A Thor-Agena launch vehicle, ready to launch the Discoverer 37 (KH-3) spacecraft, on 13 January 1962

Thor-Agena was a series of orbital launch vehicles. The rockets used the Douglas-built Thor first stage and the Lockheed-built Agena second stages. They are thus cousins of the more-famous Thor-Deltas, which founded the Delta rocket family. The first attempted launch of a Thor-Agena was in January 1959. The first successful launch was on 28 February 1959, launching Discoverer 1. It was the first two-stage rocket to place a satellite into orbit.


Among other uses, the clandestine CORONA program used Thor-Agenas from June 1959 until January 1968 to launch United States military reconnaissance satellites operated by the CIA. During this program, Thor-Agena launch vehicles were used in 145 launch attempts [1] now known to have been part of satellite surveillance programs.

Also, Alouette 1, Canada's first satellite, was launched on a Thor-Agena-B.


  • 16 launches between 21 January 1959 and 13 September 1960.
  • The Discoverer 14 satellite used in the CORONA spy satellite program was launched by a Thor-Agena-A. On 19 August 1960 usable photographic film from the satellite was recovered by a Fairchild C-119 Flying Boxcar recovery aircraft. This was the first successful recovery of film from an orbiting satellite and the first mid-air recovery of an object returning from Earth orbit.[2]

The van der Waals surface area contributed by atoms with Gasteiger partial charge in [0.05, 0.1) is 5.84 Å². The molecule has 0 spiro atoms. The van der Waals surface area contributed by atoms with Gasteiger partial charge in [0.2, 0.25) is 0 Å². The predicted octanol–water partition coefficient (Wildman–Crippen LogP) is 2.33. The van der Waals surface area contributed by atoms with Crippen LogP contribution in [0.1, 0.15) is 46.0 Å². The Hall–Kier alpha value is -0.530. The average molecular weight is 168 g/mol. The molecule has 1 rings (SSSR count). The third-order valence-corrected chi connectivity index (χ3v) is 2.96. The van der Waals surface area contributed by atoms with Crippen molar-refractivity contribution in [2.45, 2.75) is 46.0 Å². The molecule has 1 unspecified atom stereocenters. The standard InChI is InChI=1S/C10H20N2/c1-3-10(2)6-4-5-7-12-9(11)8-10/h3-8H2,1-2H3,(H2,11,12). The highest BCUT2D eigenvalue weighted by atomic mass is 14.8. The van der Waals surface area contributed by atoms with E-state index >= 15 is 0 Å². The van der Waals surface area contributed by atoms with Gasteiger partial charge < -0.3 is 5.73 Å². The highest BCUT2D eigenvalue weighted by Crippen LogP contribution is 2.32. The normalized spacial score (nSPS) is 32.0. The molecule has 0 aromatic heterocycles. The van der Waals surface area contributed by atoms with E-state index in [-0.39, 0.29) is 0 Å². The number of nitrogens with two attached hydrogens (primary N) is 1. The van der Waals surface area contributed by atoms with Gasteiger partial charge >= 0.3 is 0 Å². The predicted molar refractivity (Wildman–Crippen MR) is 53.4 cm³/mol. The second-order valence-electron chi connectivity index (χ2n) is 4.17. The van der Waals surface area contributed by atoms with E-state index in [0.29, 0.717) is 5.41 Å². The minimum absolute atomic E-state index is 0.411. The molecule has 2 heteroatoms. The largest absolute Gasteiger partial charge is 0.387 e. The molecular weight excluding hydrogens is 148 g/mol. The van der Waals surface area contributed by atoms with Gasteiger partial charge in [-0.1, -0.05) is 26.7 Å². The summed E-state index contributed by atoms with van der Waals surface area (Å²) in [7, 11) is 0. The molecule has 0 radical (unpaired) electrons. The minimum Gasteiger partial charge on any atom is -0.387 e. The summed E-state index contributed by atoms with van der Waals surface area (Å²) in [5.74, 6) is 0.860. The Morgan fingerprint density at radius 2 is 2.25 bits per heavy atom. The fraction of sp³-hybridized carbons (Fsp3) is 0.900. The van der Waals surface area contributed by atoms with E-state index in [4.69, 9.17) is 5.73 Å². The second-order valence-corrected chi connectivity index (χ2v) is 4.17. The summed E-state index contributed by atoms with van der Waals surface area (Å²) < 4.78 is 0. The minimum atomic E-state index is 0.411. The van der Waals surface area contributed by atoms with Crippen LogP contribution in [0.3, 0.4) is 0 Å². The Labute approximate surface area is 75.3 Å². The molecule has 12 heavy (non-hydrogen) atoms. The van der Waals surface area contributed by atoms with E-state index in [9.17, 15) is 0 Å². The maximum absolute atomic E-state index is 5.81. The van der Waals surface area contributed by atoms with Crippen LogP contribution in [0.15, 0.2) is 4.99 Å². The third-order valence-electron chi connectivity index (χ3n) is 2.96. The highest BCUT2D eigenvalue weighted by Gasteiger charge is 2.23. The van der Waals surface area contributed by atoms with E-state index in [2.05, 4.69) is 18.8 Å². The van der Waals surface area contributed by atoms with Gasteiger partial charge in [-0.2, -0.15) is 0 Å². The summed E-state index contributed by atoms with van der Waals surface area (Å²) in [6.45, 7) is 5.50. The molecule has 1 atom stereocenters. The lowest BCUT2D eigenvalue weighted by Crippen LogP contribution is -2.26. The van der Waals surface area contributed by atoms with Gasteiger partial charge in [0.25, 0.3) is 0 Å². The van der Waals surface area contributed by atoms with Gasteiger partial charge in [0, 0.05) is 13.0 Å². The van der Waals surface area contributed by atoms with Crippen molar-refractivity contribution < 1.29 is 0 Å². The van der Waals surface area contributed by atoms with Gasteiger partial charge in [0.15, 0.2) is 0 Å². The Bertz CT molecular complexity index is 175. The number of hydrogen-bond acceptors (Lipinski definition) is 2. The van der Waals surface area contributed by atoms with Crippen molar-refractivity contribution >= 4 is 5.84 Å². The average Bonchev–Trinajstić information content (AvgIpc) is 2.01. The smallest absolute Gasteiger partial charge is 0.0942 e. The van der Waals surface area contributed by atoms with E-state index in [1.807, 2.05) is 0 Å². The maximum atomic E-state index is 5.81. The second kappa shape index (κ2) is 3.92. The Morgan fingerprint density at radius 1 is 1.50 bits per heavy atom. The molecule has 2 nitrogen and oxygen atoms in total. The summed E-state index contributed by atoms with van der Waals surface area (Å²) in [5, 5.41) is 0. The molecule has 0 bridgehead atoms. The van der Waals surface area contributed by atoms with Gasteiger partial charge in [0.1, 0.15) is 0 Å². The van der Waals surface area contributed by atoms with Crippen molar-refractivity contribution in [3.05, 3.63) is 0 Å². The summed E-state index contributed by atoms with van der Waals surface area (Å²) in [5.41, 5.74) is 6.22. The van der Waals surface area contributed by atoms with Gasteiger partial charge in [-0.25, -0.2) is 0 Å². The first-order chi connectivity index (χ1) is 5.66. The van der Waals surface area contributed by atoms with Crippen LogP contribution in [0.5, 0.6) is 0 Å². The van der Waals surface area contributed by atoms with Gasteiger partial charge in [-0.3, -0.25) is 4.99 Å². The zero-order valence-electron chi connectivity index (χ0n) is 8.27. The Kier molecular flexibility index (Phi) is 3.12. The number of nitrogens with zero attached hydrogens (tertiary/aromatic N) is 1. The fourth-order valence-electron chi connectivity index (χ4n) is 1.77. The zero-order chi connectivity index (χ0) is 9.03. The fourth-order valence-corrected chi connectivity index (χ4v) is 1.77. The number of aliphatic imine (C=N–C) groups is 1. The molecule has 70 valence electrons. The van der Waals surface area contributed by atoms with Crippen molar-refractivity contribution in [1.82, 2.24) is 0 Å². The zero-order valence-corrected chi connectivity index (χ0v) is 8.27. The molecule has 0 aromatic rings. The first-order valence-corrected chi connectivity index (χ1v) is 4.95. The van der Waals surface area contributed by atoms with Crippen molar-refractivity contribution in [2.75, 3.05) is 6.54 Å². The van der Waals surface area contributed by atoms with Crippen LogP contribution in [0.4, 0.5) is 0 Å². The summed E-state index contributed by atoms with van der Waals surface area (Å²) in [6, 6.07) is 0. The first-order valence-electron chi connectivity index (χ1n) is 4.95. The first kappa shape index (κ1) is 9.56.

• First successful launch: 12 November 1960 with Discoverer 17.
  • Last launch: 15 May 1966 with Nimbus 2.
  • First launch: 28 June 1962.
  • Last launch: 17 January 1968.


  1. ^ Day, Dwayne; Logsdon, John; Latell, Brian (1998). Eye in the Sky: The Story of the Corona Spy Satellites. Smithsonian Institution Press. pp. 236–245. OCLC 36783934.
  2. ^ "Discoverer-14 1960-010A". NASA. 14 May 2020. Retrieved 6 January 2021. This article incorporates text from this source, which is in the public domain.